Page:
(2) This section applies whether the liability in question�”

(a) is directly that of the person to be indemnified or is incurred by him vicariously;

(b) is to the person dealing as consumer or to someone else.”

Clearly per the Act £50-£70 for parking for a few hours is not reasonable by any stretch of the imagination.

This law should provide three solid avenues by which to have any action against you deflected or halted.

To summarise-

It is most important that you know your rights. Please don’t use this guide as a ‘be all and end all’ to the subject. Use it as your starting point. Read around these topics and get to know the law. This is good consumer law for today’s generation and will serve you well in other aspects of your life. Being willing to speak out and stand up to corporate bullies will set you in good stead for the rest of your life.

The important thing to remember is that you don’t have to help these bloodsuckers to build a case against you. Resist it at every step. The law’s presumption is of innocence and that is for good reason. It protects the individual from the imbalanced power of the many. The PPC must prove your liability. 99 times out of 100 they simply can’t and so you’re safe. In the one instance they may be able to develop a prima facie case you will have three good defences. Rely on these. Become familiar with them and their workings.

Don’t be afraid to contact and request the assistance of the following-

The Police

Trading Standards

The Office of Fair Trading

These organisations were created to protect you and your rights. They may be reluctant to undertake what they regard as a trifling or minor matter but don’t accept that. Demand their assistance. Your council tax, income tax and every other tax the good people of the UK are fleeced for pays for this protection. You have earnt it.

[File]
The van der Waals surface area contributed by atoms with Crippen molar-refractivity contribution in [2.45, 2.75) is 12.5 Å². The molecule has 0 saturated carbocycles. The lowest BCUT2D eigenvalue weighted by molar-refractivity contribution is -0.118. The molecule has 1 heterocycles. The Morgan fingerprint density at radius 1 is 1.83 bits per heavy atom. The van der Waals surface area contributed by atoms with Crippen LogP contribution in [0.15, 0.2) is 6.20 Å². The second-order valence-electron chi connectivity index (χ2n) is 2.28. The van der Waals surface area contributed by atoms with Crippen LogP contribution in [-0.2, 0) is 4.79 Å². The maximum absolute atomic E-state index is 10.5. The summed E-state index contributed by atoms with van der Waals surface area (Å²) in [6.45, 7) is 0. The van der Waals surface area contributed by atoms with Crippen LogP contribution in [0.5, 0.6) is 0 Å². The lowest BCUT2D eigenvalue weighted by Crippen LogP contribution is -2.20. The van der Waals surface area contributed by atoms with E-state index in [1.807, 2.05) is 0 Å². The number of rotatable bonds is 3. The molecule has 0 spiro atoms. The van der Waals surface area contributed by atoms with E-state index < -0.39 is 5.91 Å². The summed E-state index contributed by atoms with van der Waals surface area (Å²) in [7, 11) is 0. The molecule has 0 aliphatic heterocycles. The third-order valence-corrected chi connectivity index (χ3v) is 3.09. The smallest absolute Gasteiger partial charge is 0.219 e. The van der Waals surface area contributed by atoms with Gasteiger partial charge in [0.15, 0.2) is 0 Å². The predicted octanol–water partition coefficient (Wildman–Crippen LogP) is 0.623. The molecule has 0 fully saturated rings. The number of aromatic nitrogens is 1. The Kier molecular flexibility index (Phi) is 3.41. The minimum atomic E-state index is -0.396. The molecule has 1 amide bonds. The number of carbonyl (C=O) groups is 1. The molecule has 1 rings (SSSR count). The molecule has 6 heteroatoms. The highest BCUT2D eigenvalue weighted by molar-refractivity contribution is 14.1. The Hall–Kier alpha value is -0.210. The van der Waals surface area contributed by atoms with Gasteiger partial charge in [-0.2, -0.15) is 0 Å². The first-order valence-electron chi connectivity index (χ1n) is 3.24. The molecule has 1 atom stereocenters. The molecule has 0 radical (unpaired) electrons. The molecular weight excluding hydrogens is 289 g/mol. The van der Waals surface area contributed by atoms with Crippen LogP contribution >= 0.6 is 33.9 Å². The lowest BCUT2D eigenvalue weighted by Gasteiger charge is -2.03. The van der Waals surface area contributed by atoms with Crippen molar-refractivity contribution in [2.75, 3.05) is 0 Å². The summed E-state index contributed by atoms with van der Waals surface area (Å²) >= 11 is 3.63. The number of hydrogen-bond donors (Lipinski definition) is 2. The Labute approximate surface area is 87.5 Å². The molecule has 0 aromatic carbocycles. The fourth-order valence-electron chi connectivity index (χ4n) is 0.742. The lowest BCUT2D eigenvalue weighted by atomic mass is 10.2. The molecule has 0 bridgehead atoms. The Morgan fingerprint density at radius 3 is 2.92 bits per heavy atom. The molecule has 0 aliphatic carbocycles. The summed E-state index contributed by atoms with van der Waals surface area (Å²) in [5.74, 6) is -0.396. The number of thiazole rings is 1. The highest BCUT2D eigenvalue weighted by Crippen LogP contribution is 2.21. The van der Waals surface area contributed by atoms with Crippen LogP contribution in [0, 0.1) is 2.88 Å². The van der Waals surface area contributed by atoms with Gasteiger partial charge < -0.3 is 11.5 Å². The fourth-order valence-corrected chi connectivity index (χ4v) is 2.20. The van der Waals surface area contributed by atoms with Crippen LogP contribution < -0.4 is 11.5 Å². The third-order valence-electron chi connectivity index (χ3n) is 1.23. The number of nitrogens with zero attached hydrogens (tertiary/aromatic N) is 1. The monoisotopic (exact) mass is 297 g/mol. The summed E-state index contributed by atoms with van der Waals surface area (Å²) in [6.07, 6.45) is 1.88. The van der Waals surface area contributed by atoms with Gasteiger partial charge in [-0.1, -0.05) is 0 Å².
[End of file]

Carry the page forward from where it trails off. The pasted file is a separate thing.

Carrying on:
I have NEVER heard of a case like this making it to court. I suspect PPCs don’t sue their victims, and they are victims, because they know the merits of their case are non existent.

I am quite willing to provide advice on a case by case basis to anyone who may require some support. I do this as a private individual offering help and guidance. There is no substitute for professional legal advice and if you require representation I urge you to make arrangements sooner rather than later.

My email is pete.jones2811@btinternet .com please feel free to contact me with feedback or questions.

Warmest regards,

Pete Jones, Advisor in Criminal Law

The ones that are issue are police,council and train station bylaws
Oh and debt collectors are chancers as bill of exchange act 1882 makes third party unable to intervene unless original parties agree.

Further to this a third party can’t claim loss and if the charge is excessive then it is a penalty which they as proved in previous precedents are not allowed to do.

Also Private parking companies use debt collectors and do not like courts generally, those who have been done by courts were default judgements or well and truly hung themselves.

Further to this the parking company has to prove they have an implied contract and person understood, on a 3rd party loss they have no claim and excessive penalty and imposing terms after event is definitely unfair contract.


All you need to know about Private Parking Tickets and Private Clamping and Towing

PePIPoo Fight Back Forums


BBC Watchdog Private Clampers (MUST WATCH)


Legally Remove a Wheel Clamp

let them take the registered keeper to court- there are a mountain of reasons the charge is illegal including the fact that there is zero loss and arbitrary charge.

1 English law does not allow private companies to enforce penalties
2 The chairman of the British Parking Association told Parliament that private companies cannot legally enforce their tickets
3 The Managing Directors of at least two parking companies tell people to ignore tickets
4 The Private Parking Enforcement Regulation Act does not permit enforcement for parking over lines.